VELSHI: All right, David, Yamiche, thanks to both of you.

Coming up next, the Trump administration says it is going to fail. It is going to miss the court-ordered deadline to return children under five to their parents. That`s next.


VELSHI: Tonight, as the Trump administration stares down a court order deadline to fix a problem entirely of its own creation, there is a drastic idea from one of the country`s top experts on government ethics on what should happen in reaction to the humanitarian crisis at the border.

Walter Shaub, former director of the Office of Government Ethics under President Obama and initially under President Trump tweeted -- the administration stole these babies and children, then destroyed the records needed to return them. When they missed the deadline, the court should hold Secretaries Nielsen and Azar in contempt, jail them until their agencies prove that every last child has been returned.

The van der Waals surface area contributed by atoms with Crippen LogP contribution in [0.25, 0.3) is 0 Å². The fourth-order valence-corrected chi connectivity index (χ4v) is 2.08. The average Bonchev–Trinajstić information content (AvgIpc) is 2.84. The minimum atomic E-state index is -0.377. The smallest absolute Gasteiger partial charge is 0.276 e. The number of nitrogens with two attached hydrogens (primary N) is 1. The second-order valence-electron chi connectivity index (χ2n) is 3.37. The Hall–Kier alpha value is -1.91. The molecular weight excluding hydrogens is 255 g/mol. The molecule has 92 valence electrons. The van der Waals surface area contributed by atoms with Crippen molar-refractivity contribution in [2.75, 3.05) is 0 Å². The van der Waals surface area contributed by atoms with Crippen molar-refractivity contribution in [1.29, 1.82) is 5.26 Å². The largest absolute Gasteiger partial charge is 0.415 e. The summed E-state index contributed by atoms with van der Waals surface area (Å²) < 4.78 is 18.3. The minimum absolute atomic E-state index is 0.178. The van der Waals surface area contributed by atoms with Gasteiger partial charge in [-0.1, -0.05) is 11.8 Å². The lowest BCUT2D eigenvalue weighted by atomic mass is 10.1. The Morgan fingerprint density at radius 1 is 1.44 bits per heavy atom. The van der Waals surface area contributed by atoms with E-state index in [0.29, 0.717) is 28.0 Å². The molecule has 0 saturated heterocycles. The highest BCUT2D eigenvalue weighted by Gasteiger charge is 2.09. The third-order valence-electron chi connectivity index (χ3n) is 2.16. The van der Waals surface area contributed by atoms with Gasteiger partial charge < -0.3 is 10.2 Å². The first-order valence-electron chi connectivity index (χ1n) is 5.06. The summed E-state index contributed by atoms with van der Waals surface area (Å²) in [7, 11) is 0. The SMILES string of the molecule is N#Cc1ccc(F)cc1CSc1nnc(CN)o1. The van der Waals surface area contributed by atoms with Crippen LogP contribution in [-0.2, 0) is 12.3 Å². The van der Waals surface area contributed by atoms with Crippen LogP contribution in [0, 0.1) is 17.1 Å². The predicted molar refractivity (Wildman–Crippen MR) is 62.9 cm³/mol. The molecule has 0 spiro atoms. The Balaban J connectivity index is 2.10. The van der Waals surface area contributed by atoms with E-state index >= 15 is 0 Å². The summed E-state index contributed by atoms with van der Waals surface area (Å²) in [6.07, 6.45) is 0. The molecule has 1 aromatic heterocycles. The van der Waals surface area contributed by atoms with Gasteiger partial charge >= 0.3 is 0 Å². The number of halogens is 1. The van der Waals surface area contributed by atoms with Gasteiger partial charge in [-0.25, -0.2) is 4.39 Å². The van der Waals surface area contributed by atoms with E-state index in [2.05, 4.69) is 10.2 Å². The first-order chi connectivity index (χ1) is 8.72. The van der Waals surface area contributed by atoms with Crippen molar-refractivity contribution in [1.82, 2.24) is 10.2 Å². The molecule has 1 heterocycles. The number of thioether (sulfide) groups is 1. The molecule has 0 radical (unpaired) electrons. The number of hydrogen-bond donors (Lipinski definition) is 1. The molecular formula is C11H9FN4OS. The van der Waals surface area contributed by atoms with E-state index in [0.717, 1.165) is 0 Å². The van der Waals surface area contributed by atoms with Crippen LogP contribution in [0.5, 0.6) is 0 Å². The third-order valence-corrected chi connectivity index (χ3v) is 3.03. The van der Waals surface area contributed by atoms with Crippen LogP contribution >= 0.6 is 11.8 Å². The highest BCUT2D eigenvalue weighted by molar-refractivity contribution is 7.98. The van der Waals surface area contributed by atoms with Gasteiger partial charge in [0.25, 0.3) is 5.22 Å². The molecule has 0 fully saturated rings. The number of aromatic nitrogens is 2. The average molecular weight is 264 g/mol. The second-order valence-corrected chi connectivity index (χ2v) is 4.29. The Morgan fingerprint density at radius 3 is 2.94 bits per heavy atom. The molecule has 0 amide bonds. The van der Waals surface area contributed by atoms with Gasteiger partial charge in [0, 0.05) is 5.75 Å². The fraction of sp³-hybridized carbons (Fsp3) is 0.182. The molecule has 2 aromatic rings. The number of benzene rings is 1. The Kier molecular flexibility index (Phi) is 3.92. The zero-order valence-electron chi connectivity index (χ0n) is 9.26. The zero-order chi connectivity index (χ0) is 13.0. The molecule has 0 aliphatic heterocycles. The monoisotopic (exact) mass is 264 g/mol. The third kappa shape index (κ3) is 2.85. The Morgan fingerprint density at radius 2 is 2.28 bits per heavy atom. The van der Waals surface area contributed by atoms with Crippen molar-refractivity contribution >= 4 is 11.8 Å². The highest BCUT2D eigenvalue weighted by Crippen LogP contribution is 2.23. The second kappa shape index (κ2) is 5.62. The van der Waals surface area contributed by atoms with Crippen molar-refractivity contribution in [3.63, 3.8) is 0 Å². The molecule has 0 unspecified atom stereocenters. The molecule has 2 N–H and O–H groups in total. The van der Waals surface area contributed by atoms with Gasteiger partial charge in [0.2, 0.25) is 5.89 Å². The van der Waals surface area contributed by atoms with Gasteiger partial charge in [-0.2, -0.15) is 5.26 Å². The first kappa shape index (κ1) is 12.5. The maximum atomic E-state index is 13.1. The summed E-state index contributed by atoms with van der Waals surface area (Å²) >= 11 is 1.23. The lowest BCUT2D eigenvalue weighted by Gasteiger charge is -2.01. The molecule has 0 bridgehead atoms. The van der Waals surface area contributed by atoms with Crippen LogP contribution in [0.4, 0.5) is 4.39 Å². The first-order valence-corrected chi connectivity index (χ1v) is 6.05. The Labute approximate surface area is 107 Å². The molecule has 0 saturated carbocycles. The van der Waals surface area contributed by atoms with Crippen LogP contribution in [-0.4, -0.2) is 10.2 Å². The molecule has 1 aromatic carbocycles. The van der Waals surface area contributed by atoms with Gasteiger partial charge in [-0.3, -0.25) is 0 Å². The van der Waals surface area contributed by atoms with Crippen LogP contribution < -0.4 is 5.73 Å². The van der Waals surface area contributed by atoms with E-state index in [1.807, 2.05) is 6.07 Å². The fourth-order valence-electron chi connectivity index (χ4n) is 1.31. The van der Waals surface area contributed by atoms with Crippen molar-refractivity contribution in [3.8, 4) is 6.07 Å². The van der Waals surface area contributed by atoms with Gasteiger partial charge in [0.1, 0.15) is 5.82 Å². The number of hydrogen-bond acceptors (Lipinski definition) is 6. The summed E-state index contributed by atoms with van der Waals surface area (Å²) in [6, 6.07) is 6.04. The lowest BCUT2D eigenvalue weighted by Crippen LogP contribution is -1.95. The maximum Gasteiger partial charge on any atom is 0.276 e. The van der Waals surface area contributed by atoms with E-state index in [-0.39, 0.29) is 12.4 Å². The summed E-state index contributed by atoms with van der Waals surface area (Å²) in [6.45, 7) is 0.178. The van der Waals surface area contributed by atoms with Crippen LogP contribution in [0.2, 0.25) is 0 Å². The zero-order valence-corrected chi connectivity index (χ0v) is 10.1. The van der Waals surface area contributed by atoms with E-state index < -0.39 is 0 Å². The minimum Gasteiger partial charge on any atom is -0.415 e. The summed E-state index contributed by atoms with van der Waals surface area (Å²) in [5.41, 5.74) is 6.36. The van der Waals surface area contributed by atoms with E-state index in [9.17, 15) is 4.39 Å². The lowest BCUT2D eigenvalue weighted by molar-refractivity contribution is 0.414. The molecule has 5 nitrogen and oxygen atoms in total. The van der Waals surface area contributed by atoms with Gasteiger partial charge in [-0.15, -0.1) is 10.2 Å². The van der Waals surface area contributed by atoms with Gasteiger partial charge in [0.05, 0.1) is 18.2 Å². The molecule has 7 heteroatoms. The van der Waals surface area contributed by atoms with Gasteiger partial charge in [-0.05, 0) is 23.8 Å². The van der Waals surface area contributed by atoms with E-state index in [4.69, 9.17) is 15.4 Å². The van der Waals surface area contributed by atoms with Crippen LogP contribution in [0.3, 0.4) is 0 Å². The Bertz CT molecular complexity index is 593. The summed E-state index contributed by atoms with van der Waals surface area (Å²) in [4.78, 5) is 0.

The Trump administration acknowledged today that it will miss the deadline to reunify children with their families and has requested an extension from the court.

In a hearing with the California federal judge who ordered the reunifications, government lawyers said U.S. Health and Human Services would only be able to reunify about half of the approximately 100 children under the age of 5 by the deadline of July 10th.

For 19 children, their parents have been released from custody into the United States and their whereabouts are unknown. Another 19 children`s parents have been deported.

But only 10 days ago, HHS Secretary Alex Azar made the claim that it`s easy to locate the children in U.S. custody.


ALEX AZAR, SECRETARY OF HEALTH AND HUMAN SERVICES: There is no reason why any parent would not know where their child is located. I could at the stroke of -- at keystrokes. I have sat on the ORR portal. With just basic keystrokes, within seconds, could find any child in our care for any parent.